• Gabby Womack

The Conductors by Nicole Glover


Rating: 4 stars

Genre(s): Historical Fiction, SciFi/Fantasy, Mystery, Romance

Representation: Black characters, transgender man, racial passing

Content Warning: Murder

Description

Magic, murder, and a bit of mayhem is all in a day’s work…

Whether it’s bodies found chopped up in a trunk, cursed necklaces, or deadly magic, Hetty and Benjy Rhodes are on the case.

As former Underground Railroad Conductors, solving murders and other mysteries is work they gladly take on as they navigate Post Civil War Philadelphia. While Hetty and her husband have solved dozens of murders, their newest case involves the brutal murder of a friend.

While the death is terrible enough, the circumstances around it lead Hetty and Benjy into a number perils. Perils that involved snobby elites, doubts about their closest friends, magic of the most dangerous sort, and unexpected revelations that will change everything….

-Author's website

Review

The Conductors is a genre fusion as a Historical SciFi/Fantasy Mystery with a splash of Romance. Glover created a truly creative and original magical reimagining of Black experience in the North following emancipation. I love that the magic of this book is tied to star constellations harkening back to the stories of runaway slaves using the stars to guide them to freedom. Glover even connects the origin of this magic to the mixing of Indigenous and African American cultures in the South. I haven't seen or read many books set in the Reconstruction era and I like that I was pulled in by the mystery of this novel and the fact that it takes place in Philadelphia instead of in the South. With all of these elements, someone who is not well versed in Black history or the U.S. history in general can learn in a captivating way.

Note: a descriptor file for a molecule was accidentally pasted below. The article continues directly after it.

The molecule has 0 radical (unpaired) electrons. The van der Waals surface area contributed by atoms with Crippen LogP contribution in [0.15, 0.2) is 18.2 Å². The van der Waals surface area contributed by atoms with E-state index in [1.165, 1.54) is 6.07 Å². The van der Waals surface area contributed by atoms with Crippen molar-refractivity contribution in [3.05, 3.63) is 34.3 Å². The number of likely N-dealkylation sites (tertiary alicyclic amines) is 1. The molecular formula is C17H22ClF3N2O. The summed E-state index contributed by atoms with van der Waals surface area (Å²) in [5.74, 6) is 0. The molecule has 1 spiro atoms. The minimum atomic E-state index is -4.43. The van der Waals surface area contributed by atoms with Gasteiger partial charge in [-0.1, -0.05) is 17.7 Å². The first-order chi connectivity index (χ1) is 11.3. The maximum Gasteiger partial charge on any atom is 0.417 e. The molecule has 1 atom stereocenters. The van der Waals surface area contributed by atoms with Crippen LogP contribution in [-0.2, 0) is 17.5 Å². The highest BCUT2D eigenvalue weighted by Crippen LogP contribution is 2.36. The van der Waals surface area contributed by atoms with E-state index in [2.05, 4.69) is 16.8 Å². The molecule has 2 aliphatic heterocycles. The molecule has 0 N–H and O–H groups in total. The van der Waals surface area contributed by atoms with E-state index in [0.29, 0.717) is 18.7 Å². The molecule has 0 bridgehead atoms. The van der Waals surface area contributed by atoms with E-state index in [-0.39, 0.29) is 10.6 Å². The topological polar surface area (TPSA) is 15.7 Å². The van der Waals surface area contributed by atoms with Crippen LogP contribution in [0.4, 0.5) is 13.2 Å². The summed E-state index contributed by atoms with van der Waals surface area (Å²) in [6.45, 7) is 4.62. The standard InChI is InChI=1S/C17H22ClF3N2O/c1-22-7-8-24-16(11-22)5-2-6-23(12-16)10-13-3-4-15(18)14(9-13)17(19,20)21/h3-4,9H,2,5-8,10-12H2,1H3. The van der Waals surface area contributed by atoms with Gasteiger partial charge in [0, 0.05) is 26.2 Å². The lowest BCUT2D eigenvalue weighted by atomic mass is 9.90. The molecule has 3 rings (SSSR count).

The representation of the trans character, Sy, in this book is not othering or blown out of proportion, which is wonderful because he is just like everyone else in the book. Sometimes when authors want to add more inclusivity, they add a "diverse" character and then make a big deal about introducing them only to never see the character in the story again. Sy is a part of the main cast of the story, so we get to see him and hear references to him throughout the book.


Another great show of representation was with the way that Glover depicted African American life after the war. She showed the diverse experiences of Black folks by choosing to set the story in the North and including the class differences, new comers vs. old guard, and relatives who pass for white. These things were a part of daily life for many Black folx in the North and I appreciate seeing it in fiction.


I liked that I couldn't solve the mystery easily and the romance being centered around a marriage of convenience with a very egalitarian couple at the center. However, the book felt very long due to the pacing. I struggled to pay attention to this book when I physically read it. When I switched to audiobook, it was better but it still dragged along. I think this may be due to some of the scenes lasting too long or not really being needed to further the plot. There was also a lot of dialogue that made me forget what the characters were meant to be doing, at times.


This is a great book for people who don't mind a slow-paced novel, but I'd recommend that you take advantage of the audiobook version to get through it.

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